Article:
Paula Deen, the celebrity chef who has built a career on fried and fattening Southern foods, announced this week on NBC’s Today show that she has been living with type 2 diabetes for three years, and that she has come public with her diagnosis to help promote a new diabetes drug.
Deen, who will turn 65 on Thursday, is now a spokesperson for Novo Nordisk, and is promoting the drug company’s online program, Diabetes in a New Light. She admits she is taking the company’s once-daily noninsulin injection, Victoza.
Considered a first line defense for people with type 2 diabetes, the drug is designed to stimulate insulin secretion when hyperglycemia is present. Victoza was approved by the Food and Drug Administration (FDA) in January 2010, and already carries a black box warning of the risk for thyroid cancer.
“Because of the uncertain relevance of rodent thyroid C-cell tumor findings to humans, prescribe Victoza only to patients for whom the potential benefits are considered to outweigh the potential risks,” the warning reads.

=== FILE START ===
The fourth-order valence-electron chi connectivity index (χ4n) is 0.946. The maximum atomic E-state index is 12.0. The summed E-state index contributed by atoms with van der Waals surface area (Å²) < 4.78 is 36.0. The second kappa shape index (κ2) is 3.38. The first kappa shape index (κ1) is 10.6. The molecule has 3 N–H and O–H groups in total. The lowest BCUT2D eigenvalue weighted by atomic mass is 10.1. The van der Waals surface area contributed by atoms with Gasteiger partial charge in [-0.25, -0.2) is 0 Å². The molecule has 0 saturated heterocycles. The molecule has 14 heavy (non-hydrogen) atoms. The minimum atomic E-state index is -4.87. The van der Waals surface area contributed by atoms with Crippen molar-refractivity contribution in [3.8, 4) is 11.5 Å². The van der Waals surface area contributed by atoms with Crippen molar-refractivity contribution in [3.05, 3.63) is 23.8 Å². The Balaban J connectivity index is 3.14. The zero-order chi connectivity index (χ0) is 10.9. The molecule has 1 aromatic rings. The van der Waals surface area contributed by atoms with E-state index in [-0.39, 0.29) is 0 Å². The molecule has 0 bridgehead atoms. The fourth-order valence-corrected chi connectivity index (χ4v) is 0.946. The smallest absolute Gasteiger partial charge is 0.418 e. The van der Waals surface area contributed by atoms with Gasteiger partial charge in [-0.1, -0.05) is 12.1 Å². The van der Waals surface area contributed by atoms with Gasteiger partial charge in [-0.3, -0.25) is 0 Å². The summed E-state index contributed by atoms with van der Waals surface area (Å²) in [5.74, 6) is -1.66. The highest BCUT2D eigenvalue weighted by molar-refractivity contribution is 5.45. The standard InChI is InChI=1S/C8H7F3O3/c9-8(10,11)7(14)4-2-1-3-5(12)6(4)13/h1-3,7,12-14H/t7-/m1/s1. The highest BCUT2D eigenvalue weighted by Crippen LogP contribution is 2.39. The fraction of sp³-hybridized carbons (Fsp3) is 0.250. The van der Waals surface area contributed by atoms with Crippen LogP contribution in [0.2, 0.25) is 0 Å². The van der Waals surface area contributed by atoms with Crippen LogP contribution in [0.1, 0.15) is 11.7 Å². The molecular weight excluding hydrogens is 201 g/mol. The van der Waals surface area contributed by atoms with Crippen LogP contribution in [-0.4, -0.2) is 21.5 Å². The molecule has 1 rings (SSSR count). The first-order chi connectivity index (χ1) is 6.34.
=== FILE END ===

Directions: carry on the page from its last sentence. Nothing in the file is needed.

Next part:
While the marker for thyroid cancer present in patients is high, drug authorities say it was still within the normal range. The only way to know the true risks with Victoza is to continue monitoring the drug for cancer risk for the next several years.
Choosing to be a guinea pig for a newly approved drug can be dangerous. Last year, the FDA severely restricted the type 2 diabetes drug Avandia after studies showed a risk for deadly heart attacks. A few months later, the FDA alerted doctors and patients that studies on the type 2 diabetes drug Actos showed it was linked to a risk of bladder cancer.
ACTOS, ACTOplus met, ACTOplus met XR, and duetact are trademarks of Takeda Pharmaceutical Company Limited registered with the U.S. Patent and Trademark Office and used under license by Takeda Pharmaceuticals America, Inc.
AVANDIA is a registered trademark of GlaxoSmithKline.